Around here, we love a good mystery, and one of our favorite things to do is to host murder mystery parties for our friends. In fact, I’ve even written several murder mystery games from scratch, so today I’m going to use some of that insider information to help YOU solve the next murder mystery game that YOU play, so you can identify the murderer and impress all your friends!
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Murder mystery games are written so there are clues built into EVERYTHING … every quote from a suspect, every item someone is holding, and even every thing that’s part of a costume or nearby each suspect. Every detail is there for a reason … nothing is ever included just for fun. Either that detail is meant to direct your attention to the killer, or it’s meant to eliminate a suspect from the list.
So as you’re walking around in character, interviewing all the other suspects at your party, there are three things you need to ask to solve the case:
What did the killer NEED to commit the crime
Who COULD have had those things, and
Who COULD NOT have had those things
You may recall that in the board game Clue, each player has a little sheet with a grid on it to keep track of who was in what room and what weapon they might have had…. You will need to grab a notebook and set up a grid like this for yourself as you collect information about the suspects in your game. Once you fill in all the missing pieces, one suspect will stand out as the obvious killer.
Let me use a very simplified example to explain what I mean. Let’s say your victim was killed at 9am on a weekday, and he was hit on the head with a 50-lb bag of rocks while he was in his house. Your suspects are an elderly neighbor, a school teacher, and a plumber.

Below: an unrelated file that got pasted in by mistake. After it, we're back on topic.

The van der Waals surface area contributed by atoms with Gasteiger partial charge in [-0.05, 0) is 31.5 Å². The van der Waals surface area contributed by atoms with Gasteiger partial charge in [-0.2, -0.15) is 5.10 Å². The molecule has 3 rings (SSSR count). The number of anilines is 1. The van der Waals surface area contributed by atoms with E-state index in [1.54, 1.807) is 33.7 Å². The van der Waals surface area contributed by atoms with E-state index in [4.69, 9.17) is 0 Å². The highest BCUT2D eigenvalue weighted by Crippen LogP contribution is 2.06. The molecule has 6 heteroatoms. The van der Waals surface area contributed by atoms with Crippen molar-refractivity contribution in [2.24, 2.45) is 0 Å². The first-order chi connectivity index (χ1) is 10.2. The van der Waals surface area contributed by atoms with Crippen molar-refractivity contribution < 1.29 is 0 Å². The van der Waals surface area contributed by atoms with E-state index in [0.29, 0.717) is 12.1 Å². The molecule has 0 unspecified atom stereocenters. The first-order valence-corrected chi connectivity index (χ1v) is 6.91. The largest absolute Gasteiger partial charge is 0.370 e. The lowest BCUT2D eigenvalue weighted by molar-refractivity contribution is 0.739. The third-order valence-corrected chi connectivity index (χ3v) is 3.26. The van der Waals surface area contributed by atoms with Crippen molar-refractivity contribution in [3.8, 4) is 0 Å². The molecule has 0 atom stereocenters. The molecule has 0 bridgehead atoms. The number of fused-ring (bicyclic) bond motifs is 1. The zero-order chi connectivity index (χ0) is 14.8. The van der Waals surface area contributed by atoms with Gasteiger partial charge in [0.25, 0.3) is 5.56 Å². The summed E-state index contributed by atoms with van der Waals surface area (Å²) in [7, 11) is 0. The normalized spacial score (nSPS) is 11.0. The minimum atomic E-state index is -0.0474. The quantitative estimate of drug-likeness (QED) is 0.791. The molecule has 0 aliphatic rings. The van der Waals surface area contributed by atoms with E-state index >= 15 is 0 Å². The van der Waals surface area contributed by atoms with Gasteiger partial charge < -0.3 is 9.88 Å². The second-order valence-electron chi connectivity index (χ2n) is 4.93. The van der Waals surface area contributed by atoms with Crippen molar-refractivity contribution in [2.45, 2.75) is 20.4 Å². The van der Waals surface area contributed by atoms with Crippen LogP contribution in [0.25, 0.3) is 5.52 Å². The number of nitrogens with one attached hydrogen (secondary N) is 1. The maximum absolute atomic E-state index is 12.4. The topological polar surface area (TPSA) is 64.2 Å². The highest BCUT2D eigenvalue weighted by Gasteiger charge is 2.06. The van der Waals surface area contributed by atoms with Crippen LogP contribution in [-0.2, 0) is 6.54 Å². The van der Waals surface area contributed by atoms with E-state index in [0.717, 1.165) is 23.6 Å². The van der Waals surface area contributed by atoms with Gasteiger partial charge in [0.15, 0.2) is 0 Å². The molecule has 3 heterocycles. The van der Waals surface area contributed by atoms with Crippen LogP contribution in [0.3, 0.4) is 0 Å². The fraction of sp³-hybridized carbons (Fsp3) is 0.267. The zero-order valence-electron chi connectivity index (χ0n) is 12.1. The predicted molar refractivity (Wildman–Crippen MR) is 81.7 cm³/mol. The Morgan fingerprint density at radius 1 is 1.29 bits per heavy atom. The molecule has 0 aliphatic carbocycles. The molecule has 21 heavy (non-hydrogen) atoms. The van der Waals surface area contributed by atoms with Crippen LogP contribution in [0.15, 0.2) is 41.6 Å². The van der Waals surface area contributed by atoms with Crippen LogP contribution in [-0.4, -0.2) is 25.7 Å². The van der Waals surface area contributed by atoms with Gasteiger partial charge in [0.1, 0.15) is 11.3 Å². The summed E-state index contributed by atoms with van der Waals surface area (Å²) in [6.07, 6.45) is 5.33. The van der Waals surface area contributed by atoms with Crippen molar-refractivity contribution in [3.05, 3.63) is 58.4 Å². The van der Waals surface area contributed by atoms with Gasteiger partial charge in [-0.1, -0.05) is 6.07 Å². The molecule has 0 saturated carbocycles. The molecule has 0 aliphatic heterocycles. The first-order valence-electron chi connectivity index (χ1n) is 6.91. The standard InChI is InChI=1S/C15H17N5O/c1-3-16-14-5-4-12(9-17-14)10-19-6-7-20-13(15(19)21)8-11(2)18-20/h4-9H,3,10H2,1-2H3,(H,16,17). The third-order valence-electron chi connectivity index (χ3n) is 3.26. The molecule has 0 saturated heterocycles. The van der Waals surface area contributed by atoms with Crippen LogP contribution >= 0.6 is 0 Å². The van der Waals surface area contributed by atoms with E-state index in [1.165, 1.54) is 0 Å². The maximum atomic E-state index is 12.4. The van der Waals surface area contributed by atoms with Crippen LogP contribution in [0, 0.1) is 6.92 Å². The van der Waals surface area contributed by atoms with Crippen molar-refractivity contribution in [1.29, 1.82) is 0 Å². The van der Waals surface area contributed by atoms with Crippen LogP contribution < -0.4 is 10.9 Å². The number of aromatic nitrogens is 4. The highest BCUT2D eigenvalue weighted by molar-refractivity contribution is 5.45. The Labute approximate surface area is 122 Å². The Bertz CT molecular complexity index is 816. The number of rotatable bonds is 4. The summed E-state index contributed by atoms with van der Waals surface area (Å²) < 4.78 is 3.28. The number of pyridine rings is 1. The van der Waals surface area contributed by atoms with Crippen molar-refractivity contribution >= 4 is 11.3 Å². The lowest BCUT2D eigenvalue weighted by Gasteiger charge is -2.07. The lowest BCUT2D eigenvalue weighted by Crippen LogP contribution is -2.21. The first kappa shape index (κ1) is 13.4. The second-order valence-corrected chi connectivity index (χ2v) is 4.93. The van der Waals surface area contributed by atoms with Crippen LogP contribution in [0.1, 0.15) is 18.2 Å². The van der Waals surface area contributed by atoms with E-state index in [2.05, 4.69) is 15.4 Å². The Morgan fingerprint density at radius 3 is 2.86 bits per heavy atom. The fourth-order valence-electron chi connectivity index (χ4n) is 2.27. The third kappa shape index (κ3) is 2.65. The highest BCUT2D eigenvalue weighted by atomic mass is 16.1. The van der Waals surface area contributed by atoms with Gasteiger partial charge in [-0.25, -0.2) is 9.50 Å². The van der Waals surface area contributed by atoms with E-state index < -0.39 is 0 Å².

What does the killer NEED?
1) to be at the house during a workday and
2) to be strong enough to lift a 50-lb bag of rocks.
Who COULD have those things? Both the neighbor and the plumber COULD have been at the house during the day, but the teacher COULD NOT, since she would have been at school. The plumber COULD be strong enough to lift the rocks, but the elderly neighbor COULD NOT … SO we eliminate the teacher and the neighbor and that leaves us with the plumber as the killer.
Now, that was an extra simple example just to get us started, but remember, the best murder mystery games throw in a few misdirects to keep things exciting. There is usually more than one person who could have had the motive for murder, and more than one person who had the means or the access to the victim. So now you need to look for more subtle clues to help you eliminate suspects and hone in on the real killer.
Let's take a more difficult example. There’s a fun new show on Netflix called Murderville starring Will Arnett as a bumbling detective, and in each episode he has a different celebrity join him as his partner. It’s a cute show because the twist is that the celebrity doesn’t have access to the script before they come on the show, so their entire part is ad-libbed. The celebrity partner has to actually collect the clues and try to guess the murderer at the end of the episode.
But this makes Murderville a great case study for our purposes, since the clues are all laid out pretty clearly in half an hour, and reviewed at the end so the celebrity knows how they did and what they missed.
In Episode 4, called Murder by Soup, Annie Murphy from Schitt’s Creek is the celebrity guest. The victim in her case was a health inspector who was poisoned with the venom from a South American tree frog. He’s found face-down at his desk in a bowl of soup. The three unusual things that stood out at the crime scene were 1) the soup was delivered from a restaurant, but not in the original restaurant bag (it was in a white bag, not a brown bag). 2) No one saw the delivery person, but they did hear whistling 3) The poison was definitely in the soup, and can only be found in South America.